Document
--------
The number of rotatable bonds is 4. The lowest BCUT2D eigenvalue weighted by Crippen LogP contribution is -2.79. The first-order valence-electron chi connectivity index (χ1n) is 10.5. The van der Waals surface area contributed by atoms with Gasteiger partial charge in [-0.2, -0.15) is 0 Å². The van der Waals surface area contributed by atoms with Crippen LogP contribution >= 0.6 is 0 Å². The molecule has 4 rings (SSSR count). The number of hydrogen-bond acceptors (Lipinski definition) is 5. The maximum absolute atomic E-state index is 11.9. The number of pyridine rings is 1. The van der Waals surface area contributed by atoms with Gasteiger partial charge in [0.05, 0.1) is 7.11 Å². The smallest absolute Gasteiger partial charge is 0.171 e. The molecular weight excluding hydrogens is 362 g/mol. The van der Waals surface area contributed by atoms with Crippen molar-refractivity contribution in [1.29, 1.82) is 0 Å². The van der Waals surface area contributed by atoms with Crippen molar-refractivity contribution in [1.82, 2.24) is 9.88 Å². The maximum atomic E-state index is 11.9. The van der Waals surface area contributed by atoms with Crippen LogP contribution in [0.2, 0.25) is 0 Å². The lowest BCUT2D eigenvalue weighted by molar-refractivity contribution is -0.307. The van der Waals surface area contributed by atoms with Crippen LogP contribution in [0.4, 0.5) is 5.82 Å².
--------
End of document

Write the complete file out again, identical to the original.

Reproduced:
The number of rotatable bonds is 4. The lowest BCUT2D eigenvalue weighted by Crippen LogP contribution is -2.79. The first-order valence-electron chi connectivity index (χ1n) is 10.5. The van der Waals surface area contributed by atoms with Gasteiger partial charge in [-0.2, -0.15) is 0 Å². The van der Waals surface area contributed by atoms with Crippen LogP contribution >= 0.6 is 0 Å². The molecule has 4 rings (SSSR count). The number of hydrogen-bond acceptors (Lipinski definition) is 5. The maximum absolute atomic E-state index is 11.9. The number of pyridine rings is 1. The van der Waals surface area contributed by atoms with Gasteiger partial charge in [0.05, 0.1) is 7.11 Å². The smallest absolute Gasteiger partial charge is 0.171 e. The molecular weight excluding hydrogens is 362 g/mol. The van der Waals surface area contributed by atoms with Crippen molar-refractivity contribution in [1.29, 1.82) is 0 Å². The van der Waals surface area contributed by atoms with Crippen molar-refractivity contribution in [1.82, 2.24) is 9.88 Å². The maximum atomic E-state index is 11.9. The van der Waals surface area contributed by atoms with Crippen LogP contribution in [0.2, 0.25) is 0 Å². The lowest BCUT2D eigenvalue weighted by molar-refractivity contribution is -0.307. The van der Waals surface area contributed by atoms with Crippen LogP contribution in [0.4, 0.5) is 5.82 Å².